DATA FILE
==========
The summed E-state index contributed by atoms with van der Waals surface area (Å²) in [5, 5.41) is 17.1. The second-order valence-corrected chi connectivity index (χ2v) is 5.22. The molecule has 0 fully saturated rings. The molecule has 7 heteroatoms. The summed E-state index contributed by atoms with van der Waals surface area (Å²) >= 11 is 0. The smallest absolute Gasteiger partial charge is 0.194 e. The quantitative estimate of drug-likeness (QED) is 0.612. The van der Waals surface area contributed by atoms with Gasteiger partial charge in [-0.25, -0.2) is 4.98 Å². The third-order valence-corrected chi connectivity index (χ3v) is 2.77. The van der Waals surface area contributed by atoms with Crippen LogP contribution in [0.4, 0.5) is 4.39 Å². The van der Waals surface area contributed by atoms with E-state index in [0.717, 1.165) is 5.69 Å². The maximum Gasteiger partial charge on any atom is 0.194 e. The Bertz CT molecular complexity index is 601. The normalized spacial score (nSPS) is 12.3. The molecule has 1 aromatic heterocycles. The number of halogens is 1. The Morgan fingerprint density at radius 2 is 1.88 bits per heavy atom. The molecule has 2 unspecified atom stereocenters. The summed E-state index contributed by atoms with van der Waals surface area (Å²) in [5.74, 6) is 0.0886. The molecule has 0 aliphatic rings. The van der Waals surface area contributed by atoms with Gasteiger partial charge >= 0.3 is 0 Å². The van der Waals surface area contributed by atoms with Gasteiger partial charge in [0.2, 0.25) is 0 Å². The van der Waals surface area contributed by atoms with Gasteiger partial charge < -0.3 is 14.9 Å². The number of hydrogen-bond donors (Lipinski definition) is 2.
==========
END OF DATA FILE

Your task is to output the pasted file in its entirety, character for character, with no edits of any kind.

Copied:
The summed E-state index contributed by atoms with van der Waals surface area (Å²) in [5, 5.41) is 17.1. The second-order valence-corrected chi connectivity index (χ2v) is 5.22. The molecule has 0 fully saturated rings. The molecule has 7 heteroatoms. The summed E-state index contributed by atoms with van der Waals surface area (Å²) >= 11 is 0. The smallest absolute Gasteiger partial charge is 0.194 e. The quantitative estimate of drug-likeness (QED) is 0.612. The van der Waals surface area contributed by atoms with Gasteiger partial charge in [-0.25, -0.2) is 4.98 Å². The third-order valence-corrected chi connectivity index (χ3v) is 2.77. The van der Waals surface area contributed by atoms with Crippen LogP contribution in [0.4, 0.5) is 4.39 Å². The van der Waals surface area contributed by atoms with E-state index in [0.717, 1.165) is 5.69 Å². The maximum Gasteiger partial charge on any atom is 0.194 e. The Bertz CT molecular complexity index is 601. The normalized spacial score (nSPS) is 12.3. The molecule has 1 aromatic heterocycles. The number of halogens is 1. The Morgan fingerprint density at radius 2 is 1.88 bits per heavy atom. The molecule has 2 unspecified atom stereocenters. The summed E-state index contributed by atoms with van der Waals surface area (Å²) in [5.74, 6) is 0.0886. The molecule has 0 aliphatic rings. The van der Waals surface area contributed by atoms with Gasteiger partial charge >= 0.3 is 0 Å². The van der Waals surface area contributed by atoms with Gasteiger partial charge in [0.2, 0.25) is 0 Å². The van der Waals surface area contributed by atoms with Gasteiger partial charge < -0.3 is 14.9 Å². The number of hydrogen-bond donors (Lipinski definition) is 2.